Tuesday, 13 June 2017

Saint Colum Cille and the Duel Fought in Ireland

Yesterday we looked at the granting of the gift of prophecy to Saint Colum Cille and today we see an example of this gift in use as our saint, although in Iona, is able to witness events in Ireland:


Columcille one day appeared very sad and troubled. “ What ails you, father ?” said the monks to him. “Alas,” he answered, “ two noblemen are just now fighting a duel in Ireland. They have wounded each other. They are dying.” And such had really happened, as they learnt afterwards. 

“Father,” asked a monk, “how do you get knowledge of hidden things like these?” “There are people,” said Columcille, “and they see the whole world lit up most brilliantly as in one glorious sunbeam.” He was speaking of himself: for it was given him to see everything in the light of God. In the same way, we are told, he saw fire falling from heaven on a town in Italy, destroying its inhabitants on account of their wickedness.

The Life of Saint Columcille in In Irish and English by a Redemptorist Father (Dublin, 1907), 103. 
Content Copyright © Trias Thaumaturga 2012-2017. All rights reserved.

Monday, 12 June 2017

Saint Colum Cille's Angelic Gifts

In Irish tradition Saint Colum Cille had quite a reputation for prophecy, and in today's vignette we see that this was a gift bestowed on him directly by God:


 The Angel appeared again on another day and said: “Beg of God to grant you the three gifts that please you most, and He will give them to you.” “That is good news,” answered Columcille, “and I choose Virginity and Wisdom.” “You made a good choice,” said the Angel; “and you will get in addition to these the gift of Prophecy.”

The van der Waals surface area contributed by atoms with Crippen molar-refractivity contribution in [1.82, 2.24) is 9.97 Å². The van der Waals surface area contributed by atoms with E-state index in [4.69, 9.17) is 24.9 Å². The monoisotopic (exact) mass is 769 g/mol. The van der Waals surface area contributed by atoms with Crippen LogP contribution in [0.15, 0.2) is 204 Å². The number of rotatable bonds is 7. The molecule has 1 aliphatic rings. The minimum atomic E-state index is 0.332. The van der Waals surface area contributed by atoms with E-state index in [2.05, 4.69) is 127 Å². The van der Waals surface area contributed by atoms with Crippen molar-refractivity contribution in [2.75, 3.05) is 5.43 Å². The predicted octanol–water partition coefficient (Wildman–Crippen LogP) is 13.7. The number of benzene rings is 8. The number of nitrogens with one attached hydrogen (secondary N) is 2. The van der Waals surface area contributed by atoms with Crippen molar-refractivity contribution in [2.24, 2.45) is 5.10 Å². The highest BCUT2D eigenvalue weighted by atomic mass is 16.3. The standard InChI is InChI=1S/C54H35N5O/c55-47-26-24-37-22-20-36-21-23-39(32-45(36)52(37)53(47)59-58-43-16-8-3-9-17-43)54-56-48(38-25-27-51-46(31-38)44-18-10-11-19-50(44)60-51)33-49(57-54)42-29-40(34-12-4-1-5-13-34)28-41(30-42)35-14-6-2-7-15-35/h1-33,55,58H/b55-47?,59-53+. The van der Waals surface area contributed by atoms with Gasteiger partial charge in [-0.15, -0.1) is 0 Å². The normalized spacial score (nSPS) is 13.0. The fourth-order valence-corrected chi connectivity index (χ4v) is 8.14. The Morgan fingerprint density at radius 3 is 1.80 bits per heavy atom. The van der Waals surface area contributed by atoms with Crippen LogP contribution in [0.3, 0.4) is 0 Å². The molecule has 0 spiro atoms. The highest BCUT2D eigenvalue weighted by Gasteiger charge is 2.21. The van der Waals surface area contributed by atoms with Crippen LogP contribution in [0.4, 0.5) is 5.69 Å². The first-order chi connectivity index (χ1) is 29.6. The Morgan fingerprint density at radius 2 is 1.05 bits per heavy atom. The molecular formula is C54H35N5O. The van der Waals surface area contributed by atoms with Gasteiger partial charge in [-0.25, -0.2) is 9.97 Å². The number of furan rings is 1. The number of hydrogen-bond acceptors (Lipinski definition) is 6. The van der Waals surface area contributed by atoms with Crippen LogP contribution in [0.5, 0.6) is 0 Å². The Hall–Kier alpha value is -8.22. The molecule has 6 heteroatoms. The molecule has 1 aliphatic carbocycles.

No sooner had the Angel left him than there came three most beautiful maidens, and showed by their manner a desire to speak to him. Columcille retired a little to let them pass, for he did not know them. But presently he summoned up courage and addressed them respectfully, asking them who they were. “We are three sisters,” said they, “and the companions offered to you by our father.” “And who is your father?” inquired Columcille. “The Saviour of the World,” said they. “And what are your names?” asked Columcille. “Our names are "Virginity, Wisdom and Prophecy, and we shall be with you always.” They then disappeared from his sight.

 From that day forward Chastity and Wisdom shone in all his words and actions, and God bestowed upon him the gift of Prophecy to foretell future events.

The Life of Saint Columcille in In Irish and English by a Redemptorist Father (Dublin, 1907). 

Content Copyright © Trias Thaumaturga 2012-2017. All rights reserved.